The Atlanta Falcons aren't thrilled to be part of the most surprising trend of the new season -- the collapse of last year's four best teams.
The four conference finalists of last season -- Denver, Atlanta, Minnesota and the New York Jets -- are off to a 1-11 start after the first three weeks.
"It's a tough profession. We need to get a win as quick as we can [get it]. I don't think it's [1-11] ever happened before," Atlanta coach Dan Reeves said yesterday. "But you're looking at three teams right now that the majority of the games they haven't played with the quarterbacks they had last year."
He was referring to the fact that Denver's John Elway has retired, the Jets' Vinny Testaverde is out for the season with an Achilles' tendon injury and Atlanta quarterback Chris Chandler pulled a hamstring in the opener and hasn't been the same since.
He re-injured it last week in St. Louis and probably won't play against the Ravens on Sunday.
"I would say Tony Graziani [will start]," Reeves said. "I don't think Chandler will be ready to go."
That means the Falcons will be missing their three top offensive players from a year ago against the Ravens.
Running back Jamal Anderson is out for the season with a knee injury, and the Falcons lost wide receiver Tony Martin when they declined to give him a $400,000 roster bonus because he was facing a drug money-laundering trial. He signed with Miami and then was acquitted on all charges.
Their speedy kick returner, Tim Dwight, may not play because of a hamstring injury.
They're also hurting in the defensive line and could be vulnerable to the running of Errict Rhett if the Ravens stick to the ground game.
"If you can breathe, you've got a chance to play [in the defensive line]," Reeves said of the line's injury situation.
Tackle Travis Hall underwent surgery on his thumb Monday, but the Falcons are not ruling him out. The other starting tackle, Shane Dronett, was declared out by Reeves on Monday with a calf injury, but Reeves said yesterday Dronett may see some action. Backup tackle Ed Jasper is out with a knee injury.
The Falcons may move defensive end Lester Archambeau inside to tackle with Hall or backup Ed Huff at the other tackle while rookie Patrick Kerney may start at end opposite Chuck Smith. They're also thin in the secondary because Michael Booker's status is up in the air because of a hamstring injury.
All the Falcons' misfortune couldn't come at a better time for the Ravens.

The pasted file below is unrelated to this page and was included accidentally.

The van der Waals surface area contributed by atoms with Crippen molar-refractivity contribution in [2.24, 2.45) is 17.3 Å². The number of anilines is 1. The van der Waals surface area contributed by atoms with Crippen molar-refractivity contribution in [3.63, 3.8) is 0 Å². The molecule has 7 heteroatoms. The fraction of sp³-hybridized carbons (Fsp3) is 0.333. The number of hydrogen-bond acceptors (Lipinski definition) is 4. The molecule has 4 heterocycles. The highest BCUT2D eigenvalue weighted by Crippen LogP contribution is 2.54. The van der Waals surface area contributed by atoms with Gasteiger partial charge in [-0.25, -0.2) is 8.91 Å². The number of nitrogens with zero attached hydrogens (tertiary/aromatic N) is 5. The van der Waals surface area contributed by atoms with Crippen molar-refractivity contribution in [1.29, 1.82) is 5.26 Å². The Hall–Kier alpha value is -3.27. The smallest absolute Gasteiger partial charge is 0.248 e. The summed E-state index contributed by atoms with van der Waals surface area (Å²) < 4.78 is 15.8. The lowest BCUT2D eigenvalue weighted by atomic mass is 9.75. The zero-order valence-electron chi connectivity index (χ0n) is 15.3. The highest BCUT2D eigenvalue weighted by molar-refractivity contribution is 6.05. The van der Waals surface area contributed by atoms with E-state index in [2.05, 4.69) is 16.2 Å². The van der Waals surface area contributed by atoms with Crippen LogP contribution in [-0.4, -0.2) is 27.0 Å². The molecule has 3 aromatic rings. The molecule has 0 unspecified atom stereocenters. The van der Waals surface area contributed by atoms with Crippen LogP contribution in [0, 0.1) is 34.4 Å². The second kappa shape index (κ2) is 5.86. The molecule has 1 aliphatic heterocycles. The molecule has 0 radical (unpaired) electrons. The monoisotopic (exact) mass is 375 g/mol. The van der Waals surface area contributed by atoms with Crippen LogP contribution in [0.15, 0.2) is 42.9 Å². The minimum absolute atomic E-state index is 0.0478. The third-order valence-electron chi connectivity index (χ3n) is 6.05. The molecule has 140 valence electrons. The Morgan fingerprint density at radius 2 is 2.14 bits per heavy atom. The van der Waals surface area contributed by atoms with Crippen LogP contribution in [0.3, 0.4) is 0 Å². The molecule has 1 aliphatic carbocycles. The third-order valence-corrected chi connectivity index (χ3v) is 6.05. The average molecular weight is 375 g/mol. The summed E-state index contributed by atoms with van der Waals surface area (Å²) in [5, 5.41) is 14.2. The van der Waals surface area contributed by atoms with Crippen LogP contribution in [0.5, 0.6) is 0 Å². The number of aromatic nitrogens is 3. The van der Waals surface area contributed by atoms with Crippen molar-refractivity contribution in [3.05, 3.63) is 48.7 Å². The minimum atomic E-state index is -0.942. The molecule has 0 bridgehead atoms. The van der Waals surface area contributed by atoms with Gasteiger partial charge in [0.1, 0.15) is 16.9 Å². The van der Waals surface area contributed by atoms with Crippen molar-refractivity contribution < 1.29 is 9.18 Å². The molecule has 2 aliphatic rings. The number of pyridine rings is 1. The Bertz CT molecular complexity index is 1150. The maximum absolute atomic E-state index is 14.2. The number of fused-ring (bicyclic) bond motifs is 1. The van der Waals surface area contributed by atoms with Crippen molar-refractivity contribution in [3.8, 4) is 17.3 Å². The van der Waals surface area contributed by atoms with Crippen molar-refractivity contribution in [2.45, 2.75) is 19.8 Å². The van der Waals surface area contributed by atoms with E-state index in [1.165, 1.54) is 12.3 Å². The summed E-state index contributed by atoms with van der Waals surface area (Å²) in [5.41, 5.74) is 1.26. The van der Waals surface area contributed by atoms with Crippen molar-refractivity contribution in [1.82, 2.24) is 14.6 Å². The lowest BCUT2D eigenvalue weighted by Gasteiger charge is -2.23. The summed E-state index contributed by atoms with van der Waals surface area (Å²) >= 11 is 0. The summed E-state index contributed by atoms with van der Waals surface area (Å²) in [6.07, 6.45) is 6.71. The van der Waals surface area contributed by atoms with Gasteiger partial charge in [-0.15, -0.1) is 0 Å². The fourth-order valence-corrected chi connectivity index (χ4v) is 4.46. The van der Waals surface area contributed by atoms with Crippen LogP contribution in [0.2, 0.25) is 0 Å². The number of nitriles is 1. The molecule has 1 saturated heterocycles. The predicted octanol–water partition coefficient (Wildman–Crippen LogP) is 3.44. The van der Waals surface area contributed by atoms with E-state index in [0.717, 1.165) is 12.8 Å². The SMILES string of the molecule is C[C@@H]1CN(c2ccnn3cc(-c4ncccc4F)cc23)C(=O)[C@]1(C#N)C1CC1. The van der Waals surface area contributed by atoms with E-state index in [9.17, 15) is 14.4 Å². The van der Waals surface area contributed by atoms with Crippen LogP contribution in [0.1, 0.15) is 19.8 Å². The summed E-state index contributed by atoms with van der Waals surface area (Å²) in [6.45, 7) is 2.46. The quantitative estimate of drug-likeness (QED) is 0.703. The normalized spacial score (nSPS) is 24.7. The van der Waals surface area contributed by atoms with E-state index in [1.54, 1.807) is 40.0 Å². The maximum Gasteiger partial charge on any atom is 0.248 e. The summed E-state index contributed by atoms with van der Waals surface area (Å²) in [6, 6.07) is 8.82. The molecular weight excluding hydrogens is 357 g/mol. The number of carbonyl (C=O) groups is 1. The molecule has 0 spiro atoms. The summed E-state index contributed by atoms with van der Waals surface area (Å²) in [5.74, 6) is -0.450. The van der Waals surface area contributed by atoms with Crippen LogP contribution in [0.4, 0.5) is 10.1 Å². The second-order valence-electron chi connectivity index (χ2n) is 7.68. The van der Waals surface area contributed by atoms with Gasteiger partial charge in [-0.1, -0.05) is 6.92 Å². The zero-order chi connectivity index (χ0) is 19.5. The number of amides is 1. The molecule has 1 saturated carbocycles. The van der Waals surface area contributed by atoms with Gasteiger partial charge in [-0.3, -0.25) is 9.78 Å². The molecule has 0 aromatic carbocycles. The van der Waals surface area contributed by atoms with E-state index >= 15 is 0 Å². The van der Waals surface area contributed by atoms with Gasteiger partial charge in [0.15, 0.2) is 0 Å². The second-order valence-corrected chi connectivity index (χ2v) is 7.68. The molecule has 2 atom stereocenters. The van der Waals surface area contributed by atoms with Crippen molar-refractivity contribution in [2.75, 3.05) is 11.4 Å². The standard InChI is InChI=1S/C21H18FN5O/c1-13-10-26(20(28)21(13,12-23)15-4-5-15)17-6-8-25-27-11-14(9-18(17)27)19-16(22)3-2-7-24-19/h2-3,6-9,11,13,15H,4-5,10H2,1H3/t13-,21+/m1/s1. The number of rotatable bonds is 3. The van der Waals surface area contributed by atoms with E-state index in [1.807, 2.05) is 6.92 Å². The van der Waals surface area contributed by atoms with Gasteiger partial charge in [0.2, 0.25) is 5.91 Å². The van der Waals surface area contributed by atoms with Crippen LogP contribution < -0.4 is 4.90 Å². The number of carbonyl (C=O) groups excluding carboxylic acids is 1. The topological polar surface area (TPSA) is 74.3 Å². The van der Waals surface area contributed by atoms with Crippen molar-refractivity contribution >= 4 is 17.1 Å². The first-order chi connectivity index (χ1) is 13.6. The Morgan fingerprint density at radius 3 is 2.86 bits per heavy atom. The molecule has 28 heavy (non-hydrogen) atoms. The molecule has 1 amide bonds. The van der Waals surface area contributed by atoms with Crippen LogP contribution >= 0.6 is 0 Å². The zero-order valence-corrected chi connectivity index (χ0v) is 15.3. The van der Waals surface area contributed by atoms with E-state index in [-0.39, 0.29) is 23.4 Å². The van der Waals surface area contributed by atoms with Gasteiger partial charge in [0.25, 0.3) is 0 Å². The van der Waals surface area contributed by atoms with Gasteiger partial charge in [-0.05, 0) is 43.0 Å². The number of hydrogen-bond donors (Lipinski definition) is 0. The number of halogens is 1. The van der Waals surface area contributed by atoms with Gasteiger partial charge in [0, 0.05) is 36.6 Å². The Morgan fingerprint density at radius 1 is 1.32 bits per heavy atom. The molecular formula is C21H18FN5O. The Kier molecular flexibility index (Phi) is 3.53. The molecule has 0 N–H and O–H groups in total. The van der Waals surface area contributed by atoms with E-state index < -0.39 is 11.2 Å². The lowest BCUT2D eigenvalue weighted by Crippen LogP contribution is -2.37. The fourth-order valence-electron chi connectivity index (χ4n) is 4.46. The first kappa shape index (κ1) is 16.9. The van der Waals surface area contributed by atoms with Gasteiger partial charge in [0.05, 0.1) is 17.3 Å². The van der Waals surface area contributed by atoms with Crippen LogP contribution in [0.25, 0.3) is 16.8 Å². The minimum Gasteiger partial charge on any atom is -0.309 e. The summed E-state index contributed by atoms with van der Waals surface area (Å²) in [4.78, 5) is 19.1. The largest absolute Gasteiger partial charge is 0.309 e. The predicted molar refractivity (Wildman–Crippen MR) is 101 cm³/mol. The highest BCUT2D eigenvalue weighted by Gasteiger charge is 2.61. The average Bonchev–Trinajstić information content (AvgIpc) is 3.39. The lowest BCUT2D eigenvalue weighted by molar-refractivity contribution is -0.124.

They would normally be big underdogs on the road against one of last year's Super Bowl teams, but the oddsmakers have the game off the board because of the Falcons' injury situation.
It also will benefit the Ravens in next year's draft if the Falcons can't dig themselves out of a hole. Atlanta traded its first-round pick next year to the Ravens for a 1999 second-round pick to draft tight end Reggie Kelly, who's been bothered by an ankle injury and is a third-stringer.
What looked like a late first-round pick when the Falcons made the deal could now be a top 10 pick.
In retrospect, Reeves probably should have kept Martin and signed a veteran backup quarterback, instead of Danny Kanell, so he had an alternative to Graziani. And trading away his first-round pick now looks questionable.
"Only time will tell," Reeves said when he was asked if Kelly will eventually play well enough to justify giving up a first-round pick for him.
But he defended the decision not to give Martin the money, suggesting it was easier for him to win a court case in Miami when he was a member of the Dolphins than if he had still been a Falcon.
"If you've got those two guys [Dan Marino and Jimmy Johnson] testifying for you in Florida, I think that's pretty good," he said. Johnson didn't testify, but made a court visit.
Defending the move to sign Kanell, who opened the season as a third-stringer, Reeves said, "I thought we addressed our quarterback situation the best we could." Kanell has completed nine of 22 passes with a quarterback rating of 46.0 this season.
The Falcons' slow start means it's a pivotal game for both teams.
At 0-3, the Falcons are probably out of the Super Bowl chase. At 0-4, they'd probably be out of the playoff race, although San Diego made it at 11-5 after starting off 0-4 in 1992.
It's also a pivotal game for the 1-2 Ravens because a victory would boost them to .500 and mean they would be playing for .500 again in their next home game against Kansas City if they lose next week at unbeaten Tennessee.
A loss in Atlanta, though, would mean the Ravens would have to upset Tennessee next week to avoid a 1-4 start.
The Falcons are hurting, but a Reeves team can never be counted out. He may make questionable personnel moves, but he's good at rallying the players.
"It doesn't happen because you talk about it," Reeves said. "It happens because you work at it."
Reeves is likely to run Byron Hanspard and count on defensive coordinator Rich Brooks getting his banged-up defense to rebound from the St. Louis loss and shut down Ravens coach Brian Billick's offense.
In his last matchup with Billick in the NFC title game in Minnesota in January, Brooks' defense took Randy Moss out of the game and held the Vikings to seven points in the second half as the Falcons rallied to win in overtime, 30-27, to gain a Super Bowl berth.
Brooks said, "Moss was a huge threat, but we tried to get some pressure on him and roll up on him and not let him run down the field."
Reeves, though, won't concede the Falcons know how to stop Billick's offense.
"I think we played well in that particular [NFC title] game. I don't know if we have anything on Brian Billick's offense. That'd be nice if it happens this week. That'd be great," Reeves said.
Next for Ravens
Opponent: Atlanta Falcons
Site: Georgia Dome, Atlanta
When: Sunday, 1 p.m.
TV/Radio: Ch. 13/WJFK (1300 AM), WLIF (101.9 FM)
Line: Off the board